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Reflections on Avian Intelligence: The Emotional Side of the Story – Part I

Spreads for web 1

Complete Psittacine by Eb Cravens

Throughout this multi-issue avian intelligence article series, we have again referred to various emotional tendencies in our parrot and parakeet’s behaviour. For indeed, much of what our pet and breeder birds do cannot be simply explained away under the terms ‘instinct’ or ‘cognitive thinking’ Bird behaviour in a wild flock or in our homes and aviaries is much more complex than that. This final two episodes in our fun-filled journey behind the scenes on that ‘stage of psittacine brainwaves’ will consider the age-old question, “Do parrots have emotions?”, while noting which of these moods are often prevalent, and the proofs for them we have gathered over the years. ‘Tis the feeling side of avian intelligence, if you will, and an understanding of this aspect of our birds will better allow us to grasp just what helps make them all tick…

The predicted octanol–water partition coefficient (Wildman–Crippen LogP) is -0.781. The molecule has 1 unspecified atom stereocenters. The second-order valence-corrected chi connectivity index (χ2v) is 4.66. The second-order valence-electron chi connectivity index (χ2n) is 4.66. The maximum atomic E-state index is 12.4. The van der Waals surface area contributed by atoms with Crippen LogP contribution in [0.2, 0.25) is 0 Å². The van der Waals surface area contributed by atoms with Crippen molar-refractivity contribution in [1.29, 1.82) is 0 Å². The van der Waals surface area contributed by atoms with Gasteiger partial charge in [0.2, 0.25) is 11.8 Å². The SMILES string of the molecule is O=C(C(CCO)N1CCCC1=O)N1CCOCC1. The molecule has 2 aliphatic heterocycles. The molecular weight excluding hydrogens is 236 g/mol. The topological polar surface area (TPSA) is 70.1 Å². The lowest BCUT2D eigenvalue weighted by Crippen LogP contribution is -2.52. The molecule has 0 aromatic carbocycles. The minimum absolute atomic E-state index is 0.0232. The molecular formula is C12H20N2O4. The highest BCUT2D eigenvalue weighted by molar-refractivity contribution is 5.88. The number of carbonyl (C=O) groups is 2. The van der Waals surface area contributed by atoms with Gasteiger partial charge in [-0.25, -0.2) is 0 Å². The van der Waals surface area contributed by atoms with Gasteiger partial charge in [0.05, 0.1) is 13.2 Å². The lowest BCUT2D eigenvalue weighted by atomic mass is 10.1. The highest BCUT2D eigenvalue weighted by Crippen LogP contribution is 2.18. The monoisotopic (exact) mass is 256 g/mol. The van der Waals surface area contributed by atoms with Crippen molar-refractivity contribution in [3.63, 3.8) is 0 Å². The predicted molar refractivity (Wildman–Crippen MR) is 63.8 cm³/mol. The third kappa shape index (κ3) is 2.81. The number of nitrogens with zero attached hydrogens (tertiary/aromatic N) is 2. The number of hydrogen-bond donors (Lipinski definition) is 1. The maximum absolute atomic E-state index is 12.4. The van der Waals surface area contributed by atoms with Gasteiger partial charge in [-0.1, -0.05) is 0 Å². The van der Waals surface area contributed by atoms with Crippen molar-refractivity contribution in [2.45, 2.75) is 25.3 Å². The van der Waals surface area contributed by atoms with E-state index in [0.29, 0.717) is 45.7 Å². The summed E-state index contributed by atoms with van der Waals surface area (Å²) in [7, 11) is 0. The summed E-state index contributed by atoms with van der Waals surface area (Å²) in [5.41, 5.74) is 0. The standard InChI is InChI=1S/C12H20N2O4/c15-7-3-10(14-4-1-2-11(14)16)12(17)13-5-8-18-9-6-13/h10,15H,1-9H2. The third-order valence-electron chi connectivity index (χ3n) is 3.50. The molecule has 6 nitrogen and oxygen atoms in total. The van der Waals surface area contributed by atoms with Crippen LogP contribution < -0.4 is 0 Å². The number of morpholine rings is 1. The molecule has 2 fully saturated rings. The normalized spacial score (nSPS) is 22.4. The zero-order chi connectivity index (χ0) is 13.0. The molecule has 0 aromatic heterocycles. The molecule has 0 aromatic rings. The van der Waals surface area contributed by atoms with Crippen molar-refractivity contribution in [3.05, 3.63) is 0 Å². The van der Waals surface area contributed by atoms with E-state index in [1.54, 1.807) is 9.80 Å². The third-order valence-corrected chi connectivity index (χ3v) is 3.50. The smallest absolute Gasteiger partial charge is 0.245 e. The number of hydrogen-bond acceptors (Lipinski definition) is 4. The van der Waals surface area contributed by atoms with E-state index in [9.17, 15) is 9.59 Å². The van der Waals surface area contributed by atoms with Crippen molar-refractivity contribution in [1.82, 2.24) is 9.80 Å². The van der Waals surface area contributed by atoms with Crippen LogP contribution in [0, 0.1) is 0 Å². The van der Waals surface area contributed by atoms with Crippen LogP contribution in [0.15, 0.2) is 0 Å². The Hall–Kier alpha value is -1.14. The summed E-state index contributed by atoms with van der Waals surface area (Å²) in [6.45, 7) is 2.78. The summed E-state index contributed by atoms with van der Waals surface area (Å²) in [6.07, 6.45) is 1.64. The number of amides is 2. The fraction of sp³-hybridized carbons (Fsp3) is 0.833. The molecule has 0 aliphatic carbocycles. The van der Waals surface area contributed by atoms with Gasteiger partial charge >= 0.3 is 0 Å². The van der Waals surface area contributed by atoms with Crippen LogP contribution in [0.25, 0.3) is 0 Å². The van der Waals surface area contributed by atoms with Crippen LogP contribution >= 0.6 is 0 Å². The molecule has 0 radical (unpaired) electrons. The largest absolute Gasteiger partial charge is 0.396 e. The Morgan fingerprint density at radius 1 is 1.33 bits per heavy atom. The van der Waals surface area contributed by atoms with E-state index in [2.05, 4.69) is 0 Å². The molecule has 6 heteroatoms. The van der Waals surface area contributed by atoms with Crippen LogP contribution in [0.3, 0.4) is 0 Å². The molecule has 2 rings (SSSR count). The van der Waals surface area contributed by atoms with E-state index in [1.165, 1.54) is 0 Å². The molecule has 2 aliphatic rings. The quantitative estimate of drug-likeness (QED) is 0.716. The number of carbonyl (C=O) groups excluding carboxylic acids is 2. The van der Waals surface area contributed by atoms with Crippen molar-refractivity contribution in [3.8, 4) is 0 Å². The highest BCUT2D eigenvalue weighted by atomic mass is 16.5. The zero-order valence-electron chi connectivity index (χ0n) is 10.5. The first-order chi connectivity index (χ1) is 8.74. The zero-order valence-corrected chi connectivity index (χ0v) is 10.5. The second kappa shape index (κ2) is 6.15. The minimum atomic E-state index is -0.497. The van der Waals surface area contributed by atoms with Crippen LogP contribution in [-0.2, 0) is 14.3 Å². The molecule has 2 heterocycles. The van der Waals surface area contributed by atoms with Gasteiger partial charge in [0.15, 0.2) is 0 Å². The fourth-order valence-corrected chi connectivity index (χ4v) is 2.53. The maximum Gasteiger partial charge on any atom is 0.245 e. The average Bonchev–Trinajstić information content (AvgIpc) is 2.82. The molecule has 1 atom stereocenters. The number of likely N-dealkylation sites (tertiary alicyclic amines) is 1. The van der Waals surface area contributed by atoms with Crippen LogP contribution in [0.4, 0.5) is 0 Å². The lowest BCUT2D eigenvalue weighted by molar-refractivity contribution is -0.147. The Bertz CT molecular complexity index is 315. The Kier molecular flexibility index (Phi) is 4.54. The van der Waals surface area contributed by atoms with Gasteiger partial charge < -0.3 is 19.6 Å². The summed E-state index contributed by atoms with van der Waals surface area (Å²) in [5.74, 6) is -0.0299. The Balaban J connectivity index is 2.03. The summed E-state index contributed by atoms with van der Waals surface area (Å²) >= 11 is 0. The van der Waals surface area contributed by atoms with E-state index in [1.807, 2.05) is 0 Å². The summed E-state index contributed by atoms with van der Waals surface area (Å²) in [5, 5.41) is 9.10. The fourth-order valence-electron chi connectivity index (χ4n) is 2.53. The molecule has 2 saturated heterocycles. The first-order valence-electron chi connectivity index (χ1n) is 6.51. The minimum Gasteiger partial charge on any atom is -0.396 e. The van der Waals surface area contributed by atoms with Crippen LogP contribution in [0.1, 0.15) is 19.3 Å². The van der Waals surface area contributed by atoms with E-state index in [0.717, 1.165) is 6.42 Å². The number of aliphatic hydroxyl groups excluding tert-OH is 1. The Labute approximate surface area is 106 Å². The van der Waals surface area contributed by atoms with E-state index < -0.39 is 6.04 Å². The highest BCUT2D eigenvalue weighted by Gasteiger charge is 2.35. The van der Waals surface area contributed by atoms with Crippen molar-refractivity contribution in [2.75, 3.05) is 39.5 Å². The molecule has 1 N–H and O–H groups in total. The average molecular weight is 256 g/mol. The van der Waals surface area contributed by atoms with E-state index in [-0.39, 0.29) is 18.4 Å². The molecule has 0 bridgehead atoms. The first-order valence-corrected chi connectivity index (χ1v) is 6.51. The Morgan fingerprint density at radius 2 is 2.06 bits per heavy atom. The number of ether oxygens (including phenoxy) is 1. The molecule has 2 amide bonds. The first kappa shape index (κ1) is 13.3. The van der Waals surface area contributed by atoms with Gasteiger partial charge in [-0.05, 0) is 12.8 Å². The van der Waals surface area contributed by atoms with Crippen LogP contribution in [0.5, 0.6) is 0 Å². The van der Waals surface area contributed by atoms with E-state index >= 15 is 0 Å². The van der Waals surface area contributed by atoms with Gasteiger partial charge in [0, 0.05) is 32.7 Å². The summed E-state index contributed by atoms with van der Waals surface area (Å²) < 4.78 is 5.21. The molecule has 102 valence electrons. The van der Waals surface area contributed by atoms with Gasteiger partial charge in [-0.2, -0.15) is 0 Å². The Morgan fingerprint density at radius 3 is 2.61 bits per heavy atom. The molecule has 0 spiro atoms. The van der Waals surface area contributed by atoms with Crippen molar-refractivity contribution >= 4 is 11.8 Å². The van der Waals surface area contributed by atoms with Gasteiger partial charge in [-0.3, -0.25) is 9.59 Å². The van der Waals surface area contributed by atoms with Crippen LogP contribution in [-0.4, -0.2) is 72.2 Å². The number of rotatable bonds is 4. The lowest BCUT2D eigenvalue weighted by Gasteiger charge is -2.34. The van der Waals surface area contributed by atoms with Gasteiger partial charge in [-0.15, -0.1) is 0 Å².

My New Century Dictionary defines emotion as “an agitation or disturbance of mind” (from the Latin emotus meaning ‘stirred up’), “any agitated or intense state of mind, specifically, an affective state of consciousness in which joy, sorrow, fear, hate or the like is experienced.”

Such feelings do not prevent mental process nor the action it incurs, but can influence both strongly. Yogic teachings espouse the wisdom that emotions are linked to the ego, and that they can be controlled, repressed or sublimated by the use of the mind (will). If our pet and breeder birds could manage this during breeding season, how much happier and less stirred up we all might be!

Conversely, emotionlessness refers to a state of numb unresponsiveness, apathy, withdrawal, or hardness of heart. Yes, truly, emotions are said to come from the heart. How much duller life with our psittacines would be if they did not undergo such rapid and often unpredictable moods, that is, changes of heart.

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